It’s Durian Day! (Or Not…)

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Durian happens to be one of my favorite fruits, and while June 26 isn’t officially Durian Day, I agree with Fly FM, an English-language radio station based in Malaysia, that it should be.

You’ve probably heard the oft-quoted aphorism about it, “Tastes like heaven, smells like hell” but if you’ve never sampled durian, you might discover that you actually like it; a number of folks I’ve introduced it to on ethnojunkets have experienced that epiphany. There are gateway durian goodies too, like sweet durian pizza (see below), durian ice cream, candies, and freeze dried snacks and they’re all acceptable entry points as far as I’m concerned.

Here’s a post from the past, Durian’s Best Kept Secret, that recounts the story of a little known venue in Brooklyn where an assortment of durian cultivars can be purchased and enjoyed – and I did both, of course.


And a while back, it was my pleasure and privilege to write this piece, Durian Pizza in Flushing, for Edible Queens Magazine.

Happy Durian Day! 🤞
 
 

Smorgasburg, Prospect Park

First pre-post-pandemic (because it’s not over till it’s over) foray into an open-air food market. If such events proliferated like chain stores, ten year old Smorgasburg would be the archetype; last weekend, we visited their outpost in Prospect Park, Brooklyn, currently open from 11am to 6pm on Sundays.

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“Lobster Garlic Noods” from Lobsterdamus called out to me the loudest from among the 35 vendors. Legitimate lobster, not surrogate surimi; had I noticed the “Add extra lobster meat $4” sign, I would have gone for it. Destined in the stars to be the first pick of the day, I predict you’ll like it too.


“Rooster Nuggets” from Rooster Boy; umami-rich koji marinated karaage fried chicken bites. You can choose from among six sauces, but for me the flavorful chicken didn’t need any help.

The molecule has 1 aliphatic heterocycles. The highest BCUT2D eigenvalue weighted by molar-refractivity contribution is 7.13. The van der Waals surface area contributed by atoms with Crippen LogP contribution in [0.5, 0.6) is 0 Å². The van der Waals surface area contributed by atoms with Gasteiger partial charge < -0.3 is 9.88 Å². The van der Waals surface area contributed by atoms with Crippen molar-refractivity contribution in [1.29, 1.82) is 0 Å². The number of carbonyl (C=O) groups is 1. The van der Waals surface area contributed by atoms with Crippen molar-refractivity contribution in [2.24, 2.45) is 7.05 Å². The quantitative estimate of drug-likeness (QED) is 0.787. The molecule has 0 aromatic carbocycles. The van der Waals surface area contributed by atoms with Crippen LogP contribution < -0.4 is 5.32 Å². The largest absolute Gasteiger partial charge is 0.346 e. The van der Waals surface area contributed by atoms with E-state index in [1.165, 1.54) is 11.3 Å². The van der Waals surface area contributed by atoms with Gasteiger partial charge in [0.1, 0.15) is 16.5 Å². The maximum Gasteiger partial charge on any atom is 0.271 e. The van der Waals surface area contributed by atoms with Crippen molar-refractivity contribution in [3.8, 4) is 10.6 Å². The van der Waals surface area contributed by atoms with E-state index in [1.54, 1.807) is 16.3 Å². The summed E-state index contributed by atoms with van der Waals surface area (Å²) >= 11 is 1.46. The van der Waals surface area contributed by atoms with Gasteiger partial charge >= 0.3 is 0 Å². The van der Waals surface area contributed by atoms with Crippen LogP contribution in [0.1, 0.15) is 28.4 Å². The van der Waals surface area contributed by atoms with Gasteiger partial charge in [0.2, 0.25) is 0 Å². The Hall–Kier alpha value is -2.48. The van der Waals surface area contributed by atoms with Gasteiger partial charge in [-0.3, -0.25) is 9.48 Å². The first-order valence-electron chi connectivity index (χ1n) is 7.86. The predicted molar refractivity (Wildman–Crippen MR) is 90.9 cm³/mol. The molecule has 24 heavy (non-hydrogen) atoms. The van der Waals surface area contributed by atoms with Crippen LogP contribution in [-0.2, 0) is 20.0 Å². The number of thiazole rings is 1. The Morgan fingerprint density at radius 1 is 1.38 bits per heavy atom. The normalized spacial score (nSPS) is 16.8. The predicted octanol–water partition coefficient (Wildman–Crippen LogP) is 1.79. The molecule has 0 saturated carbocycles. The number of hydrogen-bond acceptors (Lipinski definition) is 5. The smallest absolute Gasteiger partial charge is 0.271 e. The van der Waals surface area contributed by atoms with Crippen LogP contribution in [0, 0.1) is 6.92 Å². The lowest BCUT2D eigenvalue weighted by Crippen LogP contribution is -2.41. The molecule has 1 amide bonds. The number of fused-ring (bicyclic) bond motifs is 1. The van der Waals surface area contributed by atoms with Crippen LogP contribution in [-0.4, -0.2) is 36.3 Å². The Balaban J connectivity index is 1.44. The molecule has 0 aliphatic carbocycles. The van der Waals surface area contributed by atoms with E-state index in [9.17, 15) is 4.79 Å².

Schav

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In my last post, when I enumerated the odds and ends of greens that were dwelling in my fridge, I didn’t mention the two bunches of young sorrel that had been keeping them company. That’s because I had set them aside to try my hand at making schav, an Eastern European soup sometimes referred to as green borscht.

The character of sorrel is sour – in a good way like lemons are sour, but in this case not citrusy or floral – due to the presence of oxalic acid; its tartness is mitigated by cooking. Since I had never made schav before, I set out to do an utterly basic version, reserving any culinary experimentation for future investigation. Some recipes include potatoes or eggs (beaten and added to the soup as it cooks to thicken it or hardboiled as an addition for serving), but I went with just a bit of diced carrot and onion sautéed at the outset.

Instead of relying on raw eggs and the tempering technique required to thwart their propensity for scrambling when added to hot soup, I opted for a flour and butter roux cooked with the aromatics, added a few cups of very light chicken broth (very light because I didn’t want it to dominate the flavor), brought it to a boil and then down to a simmer, added the sorrel and stirred in a little sour cream which also softens its acidity. (Those of you who have been following me lately know that that was not sour cream. 😉)

I plopped a dollop of “sour cream” in the middle and scattered some herby garnish and cracked black pepper on top and that’s where I stopped.


The inner workings. Pretty good considering it was a maiden voyage.

Schav can be served warm or cold but I had been tasting continually as I was going along, so sadly, it was gone before I had a chance to sample it chilled.

Parting is such sweet sorrel.